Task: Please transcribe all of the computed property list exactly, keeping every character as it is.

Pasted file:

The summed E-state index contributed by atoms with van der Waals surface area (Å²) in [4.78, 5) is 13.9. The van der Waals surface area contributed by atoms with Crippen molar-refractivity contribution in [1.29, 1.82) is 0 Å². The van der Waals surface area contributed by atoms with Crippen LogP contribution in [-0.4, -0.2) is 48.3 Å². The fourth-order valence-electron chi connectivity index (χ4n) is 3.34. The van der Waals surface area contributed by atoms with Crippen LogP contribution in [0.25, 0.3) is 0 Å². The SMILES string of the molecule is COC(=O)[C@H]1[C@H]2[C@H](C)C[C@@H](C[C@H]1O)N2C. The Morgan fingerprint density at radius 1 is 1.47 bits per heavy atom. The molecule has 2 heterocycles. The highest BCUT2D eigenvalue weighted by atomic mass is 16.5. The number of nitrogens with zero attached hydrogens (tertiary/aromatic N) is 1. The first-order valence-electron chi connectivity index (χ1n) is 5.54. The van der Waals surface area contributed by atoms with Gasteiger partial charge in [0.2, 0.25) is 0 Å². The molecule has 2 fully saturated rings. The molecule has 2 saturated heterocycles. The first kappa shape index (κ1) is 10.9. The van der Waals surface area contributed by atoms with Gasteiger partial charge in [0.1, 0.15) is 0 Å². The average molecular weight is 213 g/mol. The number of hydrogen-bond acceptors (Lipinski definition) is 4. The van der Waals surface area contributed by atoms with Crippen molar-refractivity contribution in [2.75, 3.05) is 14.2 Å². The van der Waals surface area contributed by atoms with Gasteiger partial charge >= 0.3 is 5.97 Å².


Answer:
The summed E-state index contributed by atoms with van der Waals surface area (Å²) in [4.78, 5) is 13.9. The van der Waals surface area contributed by atoms with Crippen molar-refractivity contribution in [1.29, 1.82) is 0 Å². The van der Waals surface area contributed by atoms with Crippen LogP contribution in [-0.4, -0.2) is 48.3 Å². The fourth-order valence-electron chi connectivity index (χ4n) is 3.34. The van der Waals surface area contributed by atoms with Crippen LogP contribution in [0.25, 0.3) is 0 Å². The SMILES string of the molecule is COC(=O)[C@H]1[C@H]2[C@H](C)C[C@@H](C[C@H]1O)N2C. The Morgan fingerprint density at radius 1 is 1.47 bits per heavy atom. The molecule has 2 heterocycles. The highest BCUT2D eigenvalue weighted by atomic mass is 16.5. The number of nitrogens with zero attached hydrogens (tertiary/aromatic N) is 1. The first-order valence-electron chi connectivity index (χ1n) is 5.54. The van der Waals surface area contributed by atoms with Gasteiger partial charge in [0.2, 0.25) is 0 Å². The molecule has 2 fully saturated rings. The molecule has 2 saturated heterocycles. The first kappa shape index (κ1) is 10.9. The van der Waals surface area contributed by atoms with Gasteiger partial charge in [0.1, 0.15) is 0 Å². The average molecular weight is 213 g/mol. The number of hydrogen-bond acceptors (Lipinski definition) is 4. The van der Waals surface area contributed by atoms with Crippen molar-refractivity contribution in [2.75, 3.05) is 14.2 Å². The van der Waals surface area contributed by atoms with Gasteiger partial charge >= 0.3 is 5.97 Å².